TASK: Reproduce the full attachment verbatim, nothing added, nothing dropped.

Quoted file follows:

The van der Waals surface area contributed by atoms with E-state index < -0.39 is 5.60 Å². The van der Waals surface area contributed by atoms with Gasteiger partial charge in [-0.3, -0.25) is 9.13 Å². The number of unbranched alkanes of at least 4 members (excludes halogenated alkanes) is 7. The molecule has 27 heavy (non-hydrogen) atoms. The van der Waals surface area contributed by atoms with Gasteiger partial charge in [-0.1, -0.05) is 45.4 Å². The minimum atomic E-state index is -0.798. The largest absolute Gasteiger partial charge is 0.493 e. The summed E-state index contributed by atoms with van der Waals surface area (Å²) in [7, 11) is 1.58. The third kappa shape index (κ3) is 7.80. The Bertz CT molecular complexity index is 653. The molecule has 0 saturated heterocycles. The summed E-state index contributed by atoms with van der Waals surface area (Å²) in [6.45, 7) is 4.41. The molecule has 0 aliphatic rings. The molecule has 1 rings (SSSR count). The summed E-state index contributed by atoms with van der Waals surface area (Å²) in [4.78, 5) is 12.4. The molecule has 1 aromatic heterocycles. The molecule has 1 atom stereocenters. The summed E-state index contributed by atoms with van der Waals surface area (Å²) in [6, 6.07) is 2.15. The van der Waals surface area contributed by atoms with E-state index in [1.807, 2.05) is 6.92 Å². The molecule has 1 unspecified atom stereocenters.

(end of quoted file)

The van der Waals surface area contributed by atoms with E-state index < -0.39 is 5.60 Å². The van der Waals surface area contributed by atoms with Gasteiger partial charge in [-0.3, -0.25) is 9.13 Å². The number of unbranched alkanes of at least 4 members (excludes halogenated alkanes) is 7. The molecule has 27 heavy (non-hydrogen) atoms. The van der Waals surface area contributed by atoms with Gasteiger partial charge in [-0.1, -0.05) is 45.4 Å². The minimum atomic E-state index is -0.798. The largest absolute Gasteiger partial charge is 0.493 e. The summed E-state index contributed by atoms with van der Waals surface area (Å²) in [7, 11) is 1.58. The third kappa shape index (κ3) is 7.80. The Bertz CT molecular complexity index is 653. The molecule has 0 saturated heterocycles. The summed E-state index contributed by atoms with van der Waals surface area (Å²) in [6.45, 7) is 4.41. The molecule has 0 aliphatic rings. The molecule has 1 rings (SSSR count). The summed E-state index contributed by atoms with van der Waals surface area (Å²) in [4.78, 5) is 12.4. The molecule has 1 aromatic heterocycles. The molecule has 1 atom stereocenters. The summed E-state index contributed by atoms with van der Waals surface area (Å²) in [6, 6.07) is 2.15. The van der Waals surface area contributed by atoms with E-state index in [1.807, 2.05) is 6.92 Å². The molecule has 1 unspecified atom stereocenters.